Here was my menu for last week:

Breakfasts were either cheese and bread or eggs and bread, with some kind of mild coleslaw for a veg.  We’ve definitely entered the barren months between abundant winter storage and sprouting spring garden.

Lunches were always either leftovers or polenta/pasta.  Husband took either apples and pears or leftovers to work for lunch.

Dinners were such –

Monday was roasted root vegetables with rice, cabbage salad, and some bits of bacon and cheese.

Tuesday was red beans and rice (actually quite a good way to clear out the freezer).

Wednesday is the day when dinner has to be done early and has to be easy and reheatable, so it was hoppin’ John and cornbread (incidentally another good pantry meal).

Thursday is a day when I have time to cook, so I made vyprazeny karfiol with potatoes and parsnip soup.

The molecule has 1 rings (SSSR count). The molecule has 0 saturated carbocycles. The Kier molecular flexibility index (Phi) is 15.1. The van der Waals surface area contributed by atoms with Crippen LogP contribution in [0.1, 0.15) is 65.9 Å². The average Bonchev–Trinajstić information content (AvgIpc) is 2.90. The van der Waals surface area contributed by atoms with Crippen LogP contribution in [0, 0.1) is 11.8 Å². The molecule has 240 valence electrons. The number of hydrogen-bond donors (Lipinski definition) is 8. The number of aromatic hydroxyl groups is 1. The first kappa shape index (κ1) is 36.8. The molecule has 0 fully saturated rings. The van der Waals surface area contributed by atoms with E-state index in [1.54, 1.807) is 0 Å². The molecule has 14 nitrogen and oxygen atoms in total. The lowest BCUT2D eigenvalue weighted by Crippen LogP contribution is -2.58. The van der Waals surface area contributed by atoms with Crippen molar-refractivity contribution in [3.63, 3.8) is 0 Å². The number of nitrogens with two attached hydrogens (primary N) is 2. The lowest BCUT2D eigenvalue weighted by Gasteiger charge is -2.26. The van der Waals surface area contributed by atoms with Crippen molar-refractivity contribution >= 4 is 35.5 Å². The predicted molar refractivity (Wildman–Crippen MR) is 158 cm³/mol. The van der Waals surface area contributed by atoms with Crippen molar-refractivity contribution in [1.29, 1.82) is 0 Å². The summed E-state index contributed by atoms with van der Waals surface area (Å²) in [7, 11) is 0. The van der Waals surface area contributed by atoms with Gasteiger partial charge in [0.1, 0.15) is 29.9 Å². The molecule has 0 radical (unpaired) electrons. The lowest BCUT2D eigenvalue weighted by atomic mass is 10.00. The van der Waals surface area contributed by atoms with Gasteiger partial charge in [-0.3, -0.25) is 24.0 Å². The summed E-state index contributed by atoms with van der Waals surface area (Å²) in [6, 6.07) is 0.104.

Friday, oh Friday, you always sneak up on me, and despite my grand dinner plans, we end up staying too late in the park.  I had planned on lentils and rice with caramelized onions, but made it home only minutes before dinnertime.  To prevent us from going out for food, I made pancakes.  I foresee a lot of Friday pancakes in our future…

Saturday is a great day, because it is market day, and all of our meals are cobbled together from last week’s buys and this week’s buys.  For instance, we had cheese and bread for breakfast and lunch, with various leftover salad bits.  Then we spent all afternoon at the park with a bunch of other families, and I made a GF snack with pastry from the freezer and cheese and pesto from the market.  Dinner was another “we’ve been in the park too long and now what are we going to eat” creation of GF pasta, pesto and cheese.  (yes, it was close to the pastry, and no one complained because we were thrilled and tired from our long romp in the park.)